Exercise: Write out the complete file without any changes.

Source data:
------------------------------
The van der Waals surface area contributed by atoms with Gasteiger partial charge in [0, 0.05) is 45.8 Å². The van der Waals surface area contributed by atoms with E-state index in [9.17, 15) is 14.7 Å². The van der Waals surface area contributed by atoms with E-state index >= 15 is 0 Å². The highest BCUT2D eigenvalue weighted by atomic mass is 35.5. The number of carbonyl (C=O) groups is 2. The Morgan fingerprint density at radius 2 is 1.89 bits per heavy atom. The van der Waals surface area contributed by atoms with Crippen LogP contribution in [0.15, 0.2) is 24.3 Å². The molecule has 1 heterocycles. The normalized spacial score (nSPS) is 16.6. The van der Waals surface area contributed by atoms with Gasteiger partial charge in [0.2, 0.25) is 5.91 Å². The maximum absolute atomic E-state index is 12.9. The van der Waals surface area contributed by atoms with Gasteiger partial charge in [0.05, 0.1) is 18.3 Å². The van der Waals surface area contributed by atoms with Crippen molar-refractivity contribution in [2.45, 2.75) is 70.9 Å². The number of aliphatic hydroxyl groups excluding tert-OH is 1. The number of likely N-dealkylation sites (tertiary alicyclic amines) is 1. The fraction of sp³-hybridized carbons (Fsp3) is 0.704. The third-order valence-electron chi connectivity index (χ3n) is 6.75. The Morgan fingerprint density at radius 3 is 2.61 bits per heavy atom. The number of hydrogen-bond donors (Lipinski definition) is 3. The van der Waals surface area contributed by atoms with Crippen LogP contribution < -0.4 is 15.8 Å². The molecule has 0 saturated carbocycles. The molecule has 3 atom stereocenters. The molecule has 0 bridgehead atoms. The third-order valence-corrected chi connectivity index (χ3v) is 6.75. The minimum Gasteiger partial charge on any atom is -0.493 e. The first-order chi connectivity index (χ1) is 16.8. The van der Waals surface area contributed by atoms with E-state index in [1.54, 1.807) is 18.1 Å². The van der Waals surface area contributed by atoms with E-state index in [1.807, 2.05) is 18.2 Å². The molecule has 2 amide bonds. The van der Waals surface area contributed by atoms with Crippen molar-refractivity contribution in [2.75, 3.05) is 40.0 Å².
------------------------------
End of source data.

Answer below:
The van der Waals surface area contributed by atoms with Gasteiger partial charge in [0, 0.05) is 45.8 Å². The van der Waals surface area contributed by atoms with E-state index in [9.17, 15) is 14.7 Å². The van der Waals surface area contributed by atoms with E-state index >= 15 is 0 Å². The highest BCUT2D eigenvalue weighted by atomic mass is 35.5. The number of carbonyl (C=O) groups is 2. The Morgan fingerprint density at radius 2 is 1.89 bits per heavy atom. The van der Waals surface area contributed by atoms with Crippen LogP contribution in [0.15, 0.2) is 24.3 Å². The molecule has 1 heterocycles. The normalized spacial score (nSPS) is 16.6. The van der Waals surface area contributed by atoms with Gasteiger partial charge in [0.2, 0.25) is 5.91 Å². The maximum absolute atomic E-state index is 12.9. The van der Waals surface area contributed by atoms with Gasteiger partial charge in [0.05, 0.1) is 18.3 Å². The van der Waals surface area contributed by atoms with Crippen molar-refractivity contribution in [2.45, 2.75) is 70.9 Å². The number of aliphatic hydroxyl groups excluding tert-OH is 1. The number of likely N-dealkylation sites (tertiary alicyclic amines) is 1. The fraction of sp³-hybridized carbons (Fsp3) is 0.704. The third-order valence-electron chi connectivity index (χ3n) is 6.75. The Morgan fingerprint density at radius 3 is 2.61 bits per heavy atom. The number of hydrogen-bond donors (Lipinski definition) is 3. The van der Waals surface area contributed by atoms with Crippen LogP contribution < -0.4 is 15.8 Å². The molecule has 0 saturated carbocycles. The molecule has 3 atom stereocenters. The molecule has 0 bridgehead atoms. The third-order valence-corrected chi connectivity index (χ3v) is 6.75. The minimum Gasteiger partial charge on any atom is -0.493 e. The first-order chi connectivity index (χ1) is 16.8. The van der Waals surface area contributed by atoms with E-state index in [1.54, 1.807) is 18.1 Å². The van der Waals surface area contributed by atoms with E-state index in [1.807, 2.05) is 18.2 Å². The molecule has 2 amide bonds. The van der Waals surface area contributed by atoms with Crippen molar-refractivity contribution in [2.75, 3.05) is 40.0 Å².